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Orioles pick up veteran shortstop José Iglesias’ $3.5 million option for 2021

The Orioles announced Sunday that they have exercised the 2021 option in veteran shortstop José Iglesias’ contract, bringing him back for next season for $3.5 million.

The decision quashes any concerns that the financial uncertainties brought on by the coronavirus pandemic would prompt the Orioles to instead send Iglesias, who in the shortened season was their leader in batting average, on-base percentage, OPS and doubles, into free agency with a $500,000 buyout.

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Last offseason, Iglesias, who turns 31 in January, signed a one-year, $2.5 million deal that included the option, and by most measures, he exceeded that value. Known more for his glove than his bat throughout his career, Iglesias hit .373/.400/.556 for Baltimore while starting no lower than third in manager Brandon Hyde’s lineup.

But a collection of injuries, primarily a nagging left quadriceps issue, limited Iglesias to only 39 games in the 60-game campaign. He made only 22 starts at shortstop, and the Orioles went 11-11 in those games; they were 14-24 otherwise, with Iglesias the starting designated hitter in 13 of those games.

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Only five major leaguers with as many plate appearances as Iglesias' 150 struck out less often than he did. No player put the ball in play as often, meaning they had a higher percentage of his plate appearances end in something other than a walk, strikeout or home run, than Iglesias. Yet, his .407 average on balls in play was the highest in the American League and one of only four in baseball that was at least .400.

His average exit velocity of 86.4 mph and hard-hit rate, the percentage of balls put in play at 95 mph or harder, of 37.1% were his highest since 2015, when Statcast data was introduced. But those two figures still rank in the bottom half among the nearly 200 hitters who homered or put the ball in play at least 100 times in 2020.

That is to say, it’s fair to expect some regression in 2021. Before posting a .956 OPS this year, Iglesias' career high was .735 in 2013, when he finished second in Rookie of the Year voting in a season split between the Boston Red Sox and Detroit Tigers. His .556 slugging percentage marked the second straight year he has surpassed .400 in that measure after previously not doing so in his first seven seasons. But in 2019, his .407 slugging percentage for the Cincinnati Reds included 11 homers, with nine coming at the extremely hitter-friendly Great American Ball Park.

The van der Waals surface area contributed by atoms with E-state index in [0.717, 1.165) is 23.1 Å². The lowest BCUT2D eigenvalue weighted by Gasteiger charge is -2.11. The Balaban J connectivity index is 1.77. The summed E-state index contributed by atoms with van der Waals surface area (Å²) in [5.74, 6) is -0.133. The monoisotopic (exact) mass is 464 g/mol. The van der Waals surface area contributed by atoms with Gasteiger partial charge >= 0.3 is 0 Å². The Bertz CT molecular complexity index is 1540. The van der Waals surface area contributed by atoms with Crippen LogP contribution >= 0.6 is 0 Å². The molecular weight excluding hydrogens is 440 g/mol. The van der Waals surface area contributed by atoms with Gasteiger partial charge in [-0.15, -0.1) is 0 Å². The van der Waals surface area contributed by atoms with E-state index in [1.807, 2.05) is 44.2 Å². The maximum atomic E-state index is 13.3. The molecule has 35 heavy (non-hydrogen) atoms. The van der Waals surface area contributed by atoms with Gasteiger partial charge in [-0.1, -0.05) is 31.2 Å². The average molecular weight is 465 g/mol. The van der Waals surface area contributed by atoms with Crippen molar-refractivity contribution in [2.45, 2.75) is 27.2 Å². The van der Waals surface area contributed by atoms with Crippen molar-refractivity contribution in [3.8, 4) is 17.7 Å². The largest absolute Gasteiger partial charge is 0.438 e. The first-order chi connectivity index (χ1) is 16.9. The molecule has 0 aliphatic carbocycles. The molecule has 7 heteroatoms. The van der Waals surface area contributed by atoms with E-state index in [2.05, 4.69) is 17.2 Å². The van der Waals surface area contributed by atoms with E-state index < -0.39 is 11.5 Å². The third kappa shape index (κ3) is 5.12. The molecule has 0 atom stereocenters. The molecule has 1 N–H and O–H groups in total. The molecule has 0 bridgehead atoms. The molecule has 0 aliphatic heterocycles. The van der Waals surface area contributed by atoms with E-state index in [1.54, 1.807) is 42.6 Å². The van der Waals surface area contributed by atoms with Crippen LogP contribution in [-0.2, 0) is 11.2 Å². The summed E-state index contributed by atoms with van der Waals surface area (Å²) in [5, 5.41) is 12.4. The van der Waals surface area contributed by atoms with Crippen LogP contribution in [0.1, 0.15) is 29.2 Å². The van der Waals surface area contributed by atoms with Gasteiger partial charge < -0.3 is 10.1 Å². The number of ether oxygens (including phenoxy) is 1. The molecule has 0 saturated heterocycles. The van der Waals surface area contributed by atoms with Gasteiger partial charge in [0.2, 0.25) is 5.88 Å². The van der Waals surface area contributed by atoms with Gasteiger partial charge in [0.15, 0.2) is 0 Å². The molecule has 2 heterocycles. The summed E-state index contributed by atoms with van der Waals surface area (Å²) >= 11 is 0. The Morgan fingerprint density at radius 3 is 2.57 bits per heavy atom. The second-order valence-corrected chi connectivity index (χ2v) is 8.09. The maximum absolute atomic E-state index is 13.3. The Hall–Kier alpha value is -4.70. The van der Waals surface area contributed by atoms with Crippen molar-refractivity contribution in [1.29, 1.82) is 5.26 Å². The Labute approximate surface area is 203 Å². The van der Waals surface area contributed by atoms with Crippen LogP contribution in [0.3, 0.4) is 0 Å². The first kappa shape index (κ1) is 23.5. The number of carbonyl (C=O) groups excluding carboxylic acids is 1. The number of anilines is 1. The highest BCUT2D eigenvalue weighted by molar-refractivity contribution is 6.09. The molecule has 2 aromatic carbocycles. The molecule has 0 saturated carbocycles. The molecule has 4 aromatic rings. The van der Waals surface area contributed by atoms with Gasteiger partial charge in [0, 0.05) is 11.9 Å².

But $3.5 million is somewhat of a steal if Iglesias is able to continue that production in some form while adding the leadership that he displayed in the Orioles' clubhouse during his first year in Baltimore, though the possibility remains the Orioles explore a trade involving Iglesias this offseason.

His presence, though, would benefit a team that lacks alternatives at shortstop. Richie Martin played 117 games at the position as a rookie in 2019, but a broken wrist suffered during the team’s preseason training camp cost him the 2020 season. With Iglesias in the fold, he was expected to learn from the veteran while taking a utility infielder role. Before the pandemic, he instead might have headed to Triple-A Norfolk to be the starting shortstop there while grooming a bat that produced a .581 OPS in 2019.

Andrew Velazquez and Pat Valaika combined for 34 starts at shortstop in 2020, but each had their warts. Although he offered defensive versatility and speed, Velazquez managed only a .480 OPS and earlier this week was outrighted to Norfolk. After being claimed on waivers, lost on waivers and claimed again over the offseason, Valaika was a surprise offensive contributor with eight home runs and a .791 OPS, but his five errors as a shortstop were more than all other Orioles made at the position among them.

Other internal options included Hanser Alberto, Ramón Urías and the recently claimed Yolmer Sánchez, though all are viewed more as second basemen than shortstops. Alberto, Sánchez and Valaika are among the Orioles' arbitration-eligible players.

Executive vice president and general manager Mike Elias, who is expected to address the decision Monday, said during his end-of-the-season media session that the pandemic has hampered teams' abilities to budget and plan in ways they normally would. With fans unable to attend games through the regular season, teams' revenues have reportedly suffered, and the impact has been seen throughout the industry; last month, the Orioles laid off or furloughed nearly 50 employees, one of numerous organizations to make such moves.

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